New York Times
By Julie Hirschfeld Davis
January 25, 2017
WASHINGTON — President Trump on Wednesday began a sweeping crackdown on illegal immigration, ordering the immediate construction of a border wall with Mexico and aggressive efforts to find and deport unauthorized immigrants. He planned additional actions to cut back on legal immigration, including barring Syrian refugees from entering the United States.
At the headquarters of the Department of Homeland Security, Mr. Trump signed a pair of executive orders that paved the way for a border wall and called for a newly expanded force to sweep up immigrants who are in the country illegally. He revived programs that allow the federal government to work with local and state law enforcement agencies to arrest and detain unauthorized immigrants with criminal records and to share information to help track and deport them.
He also planned to clamp down on legal immigration in another action expected as early as Thursday. An eight-page draft of that executive order, obtained by The New York Times, would indefinitely block Syrian refugees from entering the United States and bar all refugees from the rest of the world for at least 120 days.
When the refugee program resumes, it would be much smaller, with the total number of refugees resettled in the United States this year more than halved, to 50,000 from 110,000.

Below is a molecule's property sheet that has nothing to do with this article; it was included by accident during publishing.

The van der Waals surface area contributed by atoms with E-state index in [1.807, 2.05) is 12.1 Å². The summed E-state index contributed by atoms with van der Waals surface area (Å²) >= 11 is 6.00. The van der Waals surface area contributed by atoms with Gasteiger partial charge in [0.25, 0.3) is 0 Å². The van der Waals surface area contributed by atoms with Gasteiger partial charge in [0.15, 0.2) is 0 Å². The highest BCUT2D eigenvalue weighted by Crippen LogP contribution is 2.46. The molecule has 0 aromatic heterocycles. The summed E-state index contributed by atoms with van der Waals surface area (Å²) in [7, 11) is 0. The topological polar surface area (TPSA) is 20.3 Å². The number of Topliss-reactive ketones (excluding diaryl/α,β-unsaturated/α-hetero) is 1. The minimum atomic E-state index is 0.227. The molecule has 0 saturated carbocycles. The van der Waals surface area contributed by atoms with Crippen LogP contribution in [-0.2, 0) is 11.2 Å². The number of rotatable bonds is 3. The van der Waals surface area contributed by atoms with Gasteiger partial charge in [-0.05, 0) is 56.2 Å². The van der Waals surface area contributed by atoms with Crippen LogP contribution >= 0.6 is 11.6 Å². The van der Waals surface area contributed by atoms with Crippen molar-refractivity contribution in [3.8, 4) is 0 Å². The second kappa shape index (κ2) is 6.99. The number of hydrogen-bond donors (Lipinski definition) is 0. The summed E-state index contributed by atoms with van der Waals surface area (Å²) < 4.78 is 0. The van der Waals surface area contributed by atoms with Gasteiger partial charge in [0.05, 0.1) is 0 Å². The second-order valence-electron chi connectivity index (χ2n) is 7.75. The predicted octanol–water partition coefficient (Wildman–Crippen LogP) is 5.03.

It would also suspend any immigration for at least 30 days from a number of predominantly Muslim countries — Iran, Iraq, Libya, Somalia, Sudan, Syria and Yemen — while the government toughened its already stringent screening procedures to weed out potential terrorists.
White House officials declined to comment on the coming plan, but in a wide-ranging interview that aired Wednesday on ABC, Mr. Trump acknowledged that it aimed to erect formidable barriers for those seeking refuge in the United States.
“It’s going to be very hard to come in,” Mr. Trump said. “Right now, it’s very easy to come in.”
Trump Drafts Executive Order on Refugees
An early draft of an executive order that President Donald J. Trump is expected to issue as early as Thursday outlines his plans to indefinitely block Syrian refugees from entering the United States and institute a temporary halt on all refugees from the rest of the world.
He also said his administration would “absolutely do safe zones in Syria” to discourage refugees from seeking safety in other countries, and chided Europe and Germany in particular for accepting millions of immigrants. “It’s a disaster, what’s happening there,” Mr. Trump said.
Taken together, the moves would turn the full weight of the federal government to fortifying the United States border, rounding up some of the 11 million people who are in the country illegally and targeting refugees, who are often among the world’s most vulnerable people. It is an aggressive use of presidential power that follows through on the nationalistic vision Mr. Trump presented during his presidential campaign.
“A nation without borders is not a nation,” Mr. Trump said Wednesday at the Department of Homeland Security, where he signed the orders alongside the newly sworn-in secretary, John F. Kelly. “Beginning today, the United States of America gets back control of its borders.”